Back of postcard reads: Series 1002 (6.Des.) Printed in Germany. I searched several variations on possible artist names (enlarge to see signature) but could not find any information..
"Clowder" is the correct term for a group of cats. It is an old word for "clutter," an apt name for a gathering of cats that has, perhaps, overrun a farm in response to a plague of mice or rats.
A group of kittens or young cats had a special name: they were called a "kyndyll," or "kindle," of kittens. This is based on the old definition of the verb "to kindle," which described it as "bringing forth" or "giving birth to young." So a kyndyll of cats was simply a group of felines that had, not so long ago, been brought into the world. [Source: Kinross Cattery website, emphasis is mine]
It's no secret that I love cats, and I sure love this one. Willow hasn't shown up here at my blog for awhile and those of you who remember her as a kitten will be amazed at the
s-t-r-e-t-c-h of her full-grown cat body. She still has her little beard that you can see just above her identification tag. Willow's eyes aren't actually this green but I didn't edit the shot because I thought they looked spectacular, like gems.
I picked up a few of these catnap squares (she is lounging on one) for the couch at Petco years ago and the other cats simply loved them and simply curled up and simply slept on them. Not Willow. She pulls tufts of the stuff out with her mouth and makes cozy patterns, as if having a need to make a nest out of the thing. Ultimately they are full of holes and need to be replaced, which is a bit ridiculous as these things aren't cheap.
Willow isn't neurotic about her grooming like some of my cats have been. She seems to have "cleaning days," in which it is an all-out advance with her tongue and paws to attend to every part, from inside ears to tip of tail, and then to be done with it for a few days. I have not tried the nifty ideas below and am not sure I ever will. Maybe.......
Nature has adorned her with a most beautiful coat, of the softest, silkiest fur and loveliest of colours; and she spares no pains to keep it clean and smart. I firmly believe that the cat is very proud of her appearance, and likes to cut a dash -- here again, by the bye, she resembles the female of the human family ...
If you want to have your cat nice and clean, treat her now and then to a square inch of fresh butter. It not only acts as a gentle laxative, but the grease, combining in her mouth with the alkalinity of her saliva, forms a kind of natural cat-soap ...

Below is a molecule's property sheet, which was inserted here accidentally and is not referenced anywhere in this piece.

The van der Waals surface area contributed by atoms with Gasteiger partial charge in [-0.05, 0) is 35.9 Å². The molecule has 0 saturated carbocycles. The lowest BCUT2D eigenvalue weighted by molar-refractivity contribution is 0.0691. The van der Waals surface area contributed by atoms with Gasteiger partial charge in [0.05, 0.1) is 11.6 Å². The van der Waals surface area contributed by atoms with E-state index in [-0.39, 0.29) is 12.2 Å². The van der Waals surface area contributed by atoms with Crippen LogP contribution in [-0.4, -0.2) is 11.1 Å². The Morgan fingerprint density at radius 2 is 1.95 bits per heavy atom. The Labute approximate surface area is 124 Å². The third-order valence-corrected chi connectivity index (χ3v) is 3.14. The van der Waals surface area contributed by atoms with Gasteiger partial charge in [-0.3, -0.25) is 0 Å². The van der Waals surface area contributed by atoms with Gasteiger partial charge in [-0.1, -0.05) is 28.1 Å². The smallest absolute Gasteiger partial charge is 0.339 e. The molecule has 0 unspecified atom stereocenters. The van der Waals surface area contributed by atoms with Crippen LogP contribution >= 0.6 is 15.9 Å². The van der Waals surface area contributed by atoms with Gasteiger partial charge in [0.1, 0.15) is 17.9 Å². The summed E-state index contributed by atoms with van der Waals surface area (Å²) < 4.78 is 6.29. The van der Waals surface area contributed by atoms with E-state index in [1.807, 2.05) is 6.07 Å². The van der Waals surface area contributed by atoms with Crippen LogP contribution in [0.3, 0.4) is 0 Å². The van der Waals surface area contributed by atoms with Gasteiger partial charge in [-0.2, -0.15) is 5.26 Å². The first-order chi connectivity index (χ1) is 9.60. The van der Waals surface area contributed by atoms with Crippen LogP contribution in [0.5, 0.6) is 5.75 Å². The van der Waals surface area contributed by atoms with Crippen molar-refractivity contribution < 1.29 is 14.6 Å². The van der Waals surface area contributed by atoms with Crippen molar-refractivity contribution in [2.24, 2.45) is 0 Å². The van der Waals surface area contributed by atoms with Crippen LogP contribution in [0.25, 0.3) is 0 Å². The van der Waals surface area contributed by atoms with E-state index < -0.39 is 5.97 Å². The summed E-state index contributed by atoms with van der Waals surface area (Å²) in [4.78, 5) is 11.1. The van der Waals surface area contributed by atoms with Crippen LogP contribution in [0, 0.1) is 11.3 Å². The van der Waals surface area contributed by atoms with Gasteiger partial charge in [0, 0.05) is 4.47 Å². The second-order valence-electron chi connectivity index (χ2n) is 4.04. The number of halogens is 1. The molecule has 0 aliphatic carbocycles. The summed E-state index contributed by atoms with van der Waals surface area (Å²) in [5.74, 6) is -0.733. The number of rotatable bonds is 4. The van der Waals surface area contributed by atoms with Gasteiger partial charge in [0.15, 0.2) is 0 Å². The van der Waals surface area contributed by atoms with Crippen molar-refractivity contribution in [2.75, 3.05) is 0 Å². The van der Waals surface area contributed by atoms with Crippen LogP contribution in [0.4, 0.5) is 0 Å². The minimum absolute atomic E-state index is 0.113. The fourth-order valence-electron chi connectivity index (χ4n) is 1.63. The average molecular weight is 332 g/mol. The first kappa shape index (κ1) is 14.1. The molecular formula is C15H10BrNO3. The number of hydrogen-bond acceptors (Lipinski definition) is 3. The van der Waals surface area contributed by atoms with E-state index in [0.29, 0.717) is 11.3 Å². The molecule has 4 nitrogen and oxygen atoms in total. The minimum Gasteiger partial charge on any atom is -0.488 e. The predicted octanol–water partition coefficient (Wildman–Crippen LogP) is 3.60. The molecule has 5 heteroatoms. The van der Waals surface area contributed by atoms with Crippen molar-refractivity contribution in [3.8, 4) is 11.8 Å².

If you wish to have a cat nicely done up for showing, touch her all over with a sponge dipped in fresh cream, when she licks herself the effect is wonderful.
~William Gordon Stables (1840-1910) Scottish writer, from Cats: Their Points and Classification, 1877
OR you could just use the butter and cream to try this recipe from Fat: An Appreciation of a Misunderstood Ingredient with Recipes. At the book's Amazon page I noticed a box that says: Tell the publisher! I'd like to read this book on Kindle ........which sort of brings us back to the definition of a group of kittens where we began.....
Brown Butter Ice Cream
Source: Fat by Jennifer McLagan
1 cup / 250ml whole milk
1 cup / 250 ml whipping cream
1/2 cup / 100 g sugar
1/2 cup / 115 g unsalted butter, diced
1/2 tsp freshly squeezed lemon juice
3 egg yolks
1/8 tsp fine sea salt
- Combine the milk and cream in a saucepan and add about half the sugar. Place the pan over medium heat and bring to a boil. Remove the pan from the heat and set aside.
- In another saucepan, place the butter over low heat. When the butter is melted, increase the heat to medium. Watch the butter carefully, using a spoon to push aside any foam to check the colour of the milk solids. When they turn brown and you smell a sweet, nutty aroma, remove the pan from the heat, add the lemon juice, and transfer the butter to a bowl to cool until it is no longer hot to the touch.
- In a large bowl whisk the egg yolks, the remaining sugar, and the salt until light in colour and thick. Whisk in the cooled browned butter, adding it slowly and whisking vigorously so that the mixture is emulsified. Once all the butter is incorporated, slowly whisk in the cream and milk mixture.
- Pour the mixture into a clean pan and cook over medium heat, stirring constantly, until the mixture thickens and coats the back of a spoon. Strain the mixture into a bowl and cool quickly by placing it in a larger bowl or sink filled with cold water and ice. Stir the mixture often. When it is cool, cover and refrigerate overnight. The next day, churn the mixture in an ice cream machine following the manufacturer's instructions.